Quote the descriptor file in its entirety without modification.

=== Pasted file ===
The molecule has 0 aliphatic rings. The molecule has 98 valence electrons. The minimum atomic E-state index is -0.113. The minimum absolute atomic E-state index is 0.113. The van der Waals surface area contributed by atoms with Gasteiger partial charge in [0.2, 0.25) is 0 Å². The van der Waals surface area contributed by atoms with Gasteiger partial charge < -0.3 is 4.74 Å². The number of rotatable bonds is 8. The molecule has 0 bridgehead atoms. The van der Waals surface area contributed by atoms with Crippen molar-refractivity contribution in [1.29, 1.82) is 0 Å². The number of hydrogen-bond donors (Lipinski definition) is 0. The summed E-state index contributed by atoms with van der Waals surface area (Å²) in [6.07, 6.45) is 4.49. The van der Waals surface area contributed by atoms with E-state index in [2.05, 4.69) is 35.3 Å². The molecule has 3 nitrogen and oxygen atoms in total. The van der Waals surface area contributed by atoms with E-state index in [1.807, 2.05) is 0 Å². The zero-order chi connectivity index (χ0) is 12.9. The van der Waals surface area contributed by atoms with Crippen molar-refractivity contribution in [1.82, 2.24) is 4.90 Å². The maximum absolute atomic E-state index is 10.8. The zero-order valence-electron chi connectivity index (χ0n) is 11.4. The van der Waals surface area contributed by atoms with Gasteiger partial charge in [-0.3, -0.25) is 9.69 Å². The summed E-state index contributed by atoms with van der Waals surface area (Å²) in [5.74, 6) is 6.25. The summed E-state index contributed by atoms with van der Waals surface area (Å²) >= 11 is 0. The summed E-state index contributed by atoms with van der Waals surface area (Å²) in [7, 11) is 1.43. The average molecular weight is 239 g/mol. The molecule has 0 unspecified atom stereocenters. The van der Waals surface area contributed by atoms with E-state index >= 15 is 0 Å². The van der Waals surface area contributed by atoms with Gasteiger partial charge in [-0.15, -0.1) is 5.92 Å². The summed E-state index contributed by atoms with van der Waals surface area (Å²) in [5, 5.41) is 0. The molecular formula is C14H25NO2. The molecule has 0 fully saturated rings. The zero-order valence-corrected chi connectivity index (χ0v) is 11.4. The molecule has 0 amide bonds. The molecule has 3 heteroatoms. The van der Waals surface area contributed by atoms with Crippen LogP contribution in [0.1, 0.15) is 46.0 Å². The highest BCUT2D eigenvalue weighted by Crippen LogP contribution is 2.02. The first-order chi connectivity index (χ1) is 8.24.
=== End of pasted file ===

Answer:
The molecule has 0 aliphatic rings. The molecule has 98 valence electrons. The minimum atomic E-state index is -0.113. The minimum absolute atomic E-state index is 0.113. The van der Waals surface area contributed by atoms with Gasteiger partial charge in [0.2, 0.25) is 0 Å². The van der Waals surface area contributed by atoms with Gasteiger partial charge < -0.3 is 4.74 Å². The number of rotatable bonds is 8. The molecule has 0 bridgehead atoms. The van der Waals surface area contributed by atoms with Crippen molar-refractivity contribution in [1.29, 1.82) is 0 Å². The number of hydrogen-bond donors (Lipinski definition) is 0. The summed E-state index contributed by atoms with van der Waals surface area (Å²) in [6.07, 6.45) is 4.49. The van der Waals surface area contributed by atoms with E-state index in [2.05, 4.69) is 35.3 Å². The molecule has 3 nitrogen and oxygen atoms in total. The van der Waals surface area contributed by atoms with E-state index in [1.807, 2.05) is 0 Å². The zero-order chi connectivity index (χ0) is 12.9. The van der Waals surface area contributed by atoms with Crippen molar-refractivity contribution in [1.82, 2.24) is 4.90 Å². The maximum absolute atomic E-state index is 10.8. The zero-order valence-electron chi connectivity index (χ0n) is 11.4. The van der Waals surface area contributed by atoms with Gasteiger partial charge in [-0.3, -0.25) is 9.69 Å². The summed E-state index contributed by atoms with van der Waals surface area (Å²) in [5.74, 6) is 6.25. The summed E-state index contributed by atoms with van der Waals surface area (Å²) >= 11 is 0. The summed E-state index contributed by atoms with van der Waals surface area (Å²) in [7, 11) is 1.43. The average molecular weight is 239 g/mol. The molecule has 0 unspecified atom stereocenters. The van der Waals surface area contributed by atoms with E-state index >= 15 is 0 Å². The van der Waals surface area contributed by atoms with Gasteiger partial charge in [-0.15, -0.1) is 5.92 Å². The summed E-state index contributed by atoms with van der Waals surface area (Å²) in [5, 5.41) is 0. The molecular formula is C14H25NO2. The molecule has 0 fully saturated rings. The zero-order valence-corrected chi connectivity index (χ0v) is 11.4. The molecule has 0 amide bonds. The molecule has 3 heteroatoms. The van der Waals surface area contributed by atoms with Crippen LogP contribution in [0.1, 0.15) is 46.0 Å². The highest BCUT2D eigenvalue weighted by Crippen LogP contribution is 2.02. The first-order chi connectivity index (χ1) is 8.24.